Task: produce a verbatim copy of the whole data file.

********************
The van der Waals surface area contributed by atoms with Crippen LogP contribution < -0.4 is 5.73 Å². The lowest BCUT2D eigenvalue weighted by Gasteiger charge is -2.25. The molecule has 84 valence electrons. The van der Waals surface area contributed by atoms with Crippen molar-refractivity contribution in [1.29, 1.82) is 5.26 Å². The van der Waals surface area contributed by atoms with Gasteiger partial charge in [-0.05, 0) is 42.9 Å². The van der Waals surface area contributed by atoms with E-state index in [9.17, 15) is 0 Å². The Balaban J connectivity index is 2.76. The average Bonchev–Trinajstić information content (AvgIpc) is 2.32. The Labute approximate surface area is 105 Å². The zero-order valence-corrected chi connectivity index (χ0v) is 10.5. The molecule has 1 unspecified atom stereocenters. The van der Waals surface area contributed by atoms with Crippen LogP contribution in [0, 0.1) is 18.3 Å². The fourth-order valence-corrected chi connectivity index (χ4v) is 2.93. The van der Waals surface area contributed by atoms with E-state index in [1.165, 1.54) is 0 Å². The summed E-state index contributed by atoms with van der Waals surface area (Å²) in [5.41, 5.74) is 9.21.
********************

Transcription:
The van der Waals surface area contributed by atoms with Crippen LogP contribution < -0.4 is 5.73 Å². The lowest BCUT2D eigenvalue weighted by Gasteiger charge is -2.25. The molecule has 84 valence electrons. The van der Waals surface area contributed by atoms with Crippen molar-refractivity contribution in [1.29, 1.82) is 5.26 Å². The van der Waals surface area contributed by atoms with Gasteiger partial charge in [-0.05, 0) is 42.9 Å². The van der Waals surface area contributed by atoms with E-state index in [9.17, 15) is 0 Å². The Balaban J connectivity index is 2.76. The average Bonchev–Trinajstić information content (AvgIpc) is 2.32. The Labute approximate surface area is 105 Å². The zero-order valence-corrected chi connectivity index (χ0v) is 10.5. The molecule has 1 unspecified atom stereocenters. The van der Waals surface area contributed by atoms with Crippen LogP contribution in [0, 0.1) is 18.3 Å². The fourth-order valence-corrected chi connectivity index (χ4v) is 2.93. The van der Waals surface area contributed by atoms with E-state index in [1.165, 1.54) is 0 Å². The summed E-state index contributed by atoms with van der Waals surface area (Å²) in [5.41, 5.74) is 9.21.